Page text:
4 Ways Toward a New Beginning for Schools
While the coronavirus pandemic has undoubtedly caused extreme hardship and trauma for many people, we also have been forced to find new ways to work together, to collaborate, and to accommodate. Much of what we’ve learned could actually put us in a unique position to vastly improve our schools and workplaces going forward.
Instead of going back to “normal”, society has the opportunity for a restart with an eye toward inclusion for all. When we plan with the margins in mind, we create flexible environments where everyone can thrive, including those with learning and thinking differences.
For some, the new ways of working and learning during this coronavirus shutdown have allowed them to shine in ways they never could before. The employee who struggled to follow along and share insights in a meeting can now provide feedback after going back to watch a recording. The student who struggled to sit still in a classroom can now take breaks when needed or even dance around while watching a video lesson.
Now is the time to leverage the discoveries that individuals, workplaces, schools, and families made during coronavirus shutdown so that everyone — regardless of difference or disability — will be able to learn, grow, and thrive in a forever-changed world.
Here are four key areas of growth that were born out of this crisis and should be built into the new normal:
Accessibility Is More Than Getting in the Door
The coronavirus shutdown has pushed all of us to confront accessibility at a whole new level. People often think of accessibility on a surface level, something that can be solved by adding ramps and automatic doors to public buildings. But accessibility also means having equitable access to information, like having a sign language interpreter for deaf individuals or audiobooks for students with dyslexia.
Now that much of our work and schooling has moved online, employers and educators have had to think carefully about how they’re delivering information to ensure they’re meeting legally required services and accommodations. Many school districts and employers had to provide devices and secure internet access for individuals who previously lacked access. Employers also had to look for accessible work-from-home tools, and teachers had to think through best practices for online assignments. We have the opportunity to harness these new skills going forward and ensure that information is accessible to everyone, whether remotely or in person.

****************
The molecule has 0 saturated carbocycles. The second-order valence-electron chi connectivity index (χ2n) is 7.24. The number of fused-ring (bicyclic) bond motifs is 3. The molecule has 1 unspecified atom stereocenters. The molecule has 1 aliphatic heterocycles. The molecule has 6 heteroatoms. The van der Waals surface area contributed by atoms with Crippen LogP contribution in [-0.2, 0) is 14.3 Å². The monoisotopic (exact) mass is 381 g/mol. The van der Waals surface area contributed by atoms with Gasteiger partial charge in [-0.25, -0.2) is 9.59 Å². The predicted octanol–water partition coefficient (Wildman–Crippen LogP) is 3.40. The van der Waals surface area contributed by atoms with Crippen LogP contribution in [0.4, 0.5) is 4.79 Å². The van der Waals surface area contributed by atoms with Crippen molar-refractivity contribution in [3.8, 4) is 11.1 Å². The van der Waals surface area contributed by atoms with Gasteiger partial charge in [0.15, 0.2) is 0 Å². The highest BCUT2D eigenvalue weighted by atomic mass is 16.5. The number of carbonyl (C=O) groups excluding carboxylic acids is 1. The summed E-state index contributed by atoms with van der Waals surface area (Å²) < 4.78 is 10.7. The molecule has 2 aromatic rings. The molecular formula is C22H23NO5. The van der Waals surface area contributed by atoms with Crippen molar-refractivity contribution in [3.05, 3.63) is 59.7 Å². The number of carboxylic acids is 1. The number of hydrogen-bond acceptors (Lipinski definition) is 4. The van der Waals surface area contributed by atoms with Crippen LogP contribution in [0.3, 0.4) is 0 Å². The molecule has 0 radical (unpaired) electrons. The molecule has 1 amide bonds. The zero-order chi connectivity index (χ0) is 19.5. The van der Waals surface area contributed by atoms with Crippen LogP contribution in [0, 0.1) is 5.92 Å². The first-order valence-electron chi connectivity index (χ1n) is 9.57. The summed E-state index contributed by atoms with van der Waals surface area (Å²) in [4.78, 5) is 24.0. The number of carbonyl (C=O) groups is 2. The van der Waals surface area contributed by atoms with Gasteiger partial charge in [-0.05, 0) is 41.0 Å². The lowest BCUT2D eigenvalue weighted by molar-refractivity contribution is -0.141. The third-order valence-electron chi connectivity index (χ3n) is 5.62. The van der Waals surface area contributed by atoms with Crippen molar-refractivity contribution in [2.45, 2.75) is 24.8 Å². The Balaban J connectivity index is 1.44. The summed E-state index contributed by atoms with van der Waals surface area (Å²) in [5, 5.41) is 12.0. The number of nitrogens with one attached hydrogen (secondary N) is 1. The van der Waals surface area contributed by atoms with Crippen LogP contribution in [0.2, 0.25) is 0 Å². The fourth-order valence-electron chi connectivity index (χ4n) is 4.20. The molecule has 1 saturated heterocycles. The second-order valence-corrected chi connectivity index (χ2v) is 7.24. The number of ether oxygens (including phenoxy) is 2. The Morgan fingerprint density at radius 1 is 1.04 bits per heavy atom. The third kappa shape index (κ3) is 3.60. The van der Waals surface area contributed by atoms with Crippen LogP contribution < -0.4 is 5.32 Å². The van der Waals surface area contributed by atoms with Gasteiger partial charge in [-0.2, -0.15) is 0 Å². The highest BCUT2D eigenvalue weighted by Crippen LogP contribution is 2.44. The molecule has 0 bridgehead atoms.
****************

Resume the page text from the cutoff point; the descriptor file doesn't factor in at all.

New ways of working highlight what people with disabilities, including those who learn and think differently, have been telling society all along: accommodations and accessibility don’t have to be expensive or cumbersome, and can actually benefit everyone. There’s an entire population of people who are able and willing to contribute to society, but who have too often struggled to have their needs met.
Kate McWilliams, a Canadian disability rights advocate, started the hashtag #AccessibilityForAbleds to encourage people with disabilities to share their past struggles, to capture the history, and to also highlight why these changes need to stick. That knowledge can help society understand why accommodations, support, and outside-the-box thinking is needed, not just helpful.
Accessibility is just one step in leveling the playing field. The coronavirus pandemic has highlighted areas where society has been ineffective, inequitable, and unfair. We now have the momentum to pave the road for the future. In order for everyone to thrive, we need to ensure:
Universal internet access (since this is how most learning and information sharing occurs in today’s world)
Digital materials that are designed to be accessible
Putting Universal Design Into Practice
Remote work and distance learning have pushed managers and teachers to think carefully about how to create effective communication tools and work structures. Directions on a worksheet need to be accessible and easy to understand if students are expected to work on it independently at home. In this new working environment, virtual meetings require additional planning from what platform to use to how to create norms for effective communication during the meeting.
Ensuring accessibility and meeting people’s diverse needs can seem like a monumental task, especially since not everyone feels comfortable asking for the accommodations they need. That’s where Universal Design for Learning (UDL) can help. UDL is a framework for teaching that can be effective for workplaces too. Learning doesn’t stop at the classroom doors; it’s a lifelong endeavor. We’re always learning, whether it be life skills or job skills.
Following the three main principles of UDL can help everyone thrive, including people with disabilities:
Provide multiple means for engagement: Share opportunities for employees to work on projects that interest them and match their strengths, while also clearly stating the end objective.
Represent information in multiple formats: Provide information in text, audio, and video, so people can access it whichever way is most accessible to them.
Allow multiple means of expressing knowledge: Give different ways for others to present information, be it an oral presentation, a written report, or other means.
Workplaces and schools have — perhaps unknowingly — added a few tools to their toolkit that meet these principles. Here are just a few examples that we should carry with us as part of a rebuild:
Using closed captioning for videos and video conferences. This provides the necessary accessibility for deaf people. But it can also:
Help when people are in a noisy environment, such as when multiple individuals are working from home at the same time.
Help people stay focused or better understand what was said.